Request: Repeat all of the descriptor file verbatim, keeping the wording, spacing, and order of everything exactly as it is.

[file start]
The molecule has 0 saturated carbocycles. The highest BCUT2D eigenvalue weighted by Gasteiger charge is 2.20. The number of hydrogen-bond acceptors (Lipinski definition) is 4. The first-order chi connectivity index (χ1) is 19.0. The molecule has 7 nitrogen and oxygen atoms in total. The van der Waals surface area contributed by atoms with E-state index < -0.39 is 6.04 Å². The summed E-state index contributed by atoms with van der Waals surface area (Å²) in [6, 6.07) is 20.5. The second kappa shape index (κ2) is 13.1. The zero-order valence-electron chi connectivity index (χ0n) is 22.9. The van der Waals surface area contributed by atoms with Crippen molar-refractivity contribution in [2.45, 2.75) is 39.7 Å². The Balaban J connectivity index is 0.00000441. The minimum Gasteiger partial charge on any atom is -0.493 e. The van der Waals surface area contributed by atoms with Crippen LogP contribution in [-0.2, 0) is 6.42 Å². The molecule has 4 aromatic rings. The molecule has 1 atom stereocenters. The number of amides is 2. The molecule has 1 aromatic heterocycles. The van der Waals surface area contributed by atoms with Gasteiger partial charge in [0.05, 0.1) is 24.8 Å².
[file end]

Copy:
The molecule has 0 saturated carbocycles. The highest BCUT2D eigenvalue weighted by Gasteiger charge is 2.20. The number of hydrogen-bond acceptors (Lipinski definition) is 4. The first-order chi connectivity index (χ1) is 19.0. The molecule has 7 nitrogen and oxygen atoms in total. The van der Waals surface area contributed by atoms with E-state index < -0.39 is 6.04 Å². The summed E-state index contributed by atoms with van der Waals surface area (Å²) in [6, 6.07) is 20.5. The second kappa shape index (κ2) is 13.1. The zero-order valence-electron chi connectivity index (χ0n) is 22.9. The van der Waals surface area contributed by atoms with Crippen molar-refractivity contribution in [2.45, 2.75) is 39.7 Å². The Balaban J connectivity index is 0.00000441. The minimum Gasteiger partial charge on any atom is -0.493 e. The van der Waals surface area contributed by atoms with Crippen LogP contribution in [-0.2, 0) is 6.42 Å². The molecule has 4 aromatic rings. The molecule has 1 atom stereocenters. The number of amides is 2. The molecule has 1 aromatic heterocycles. The van der Waals surface area contributed by atoms with Gasteiger partial charge in [0.05, 0.1) is 24.8 Å².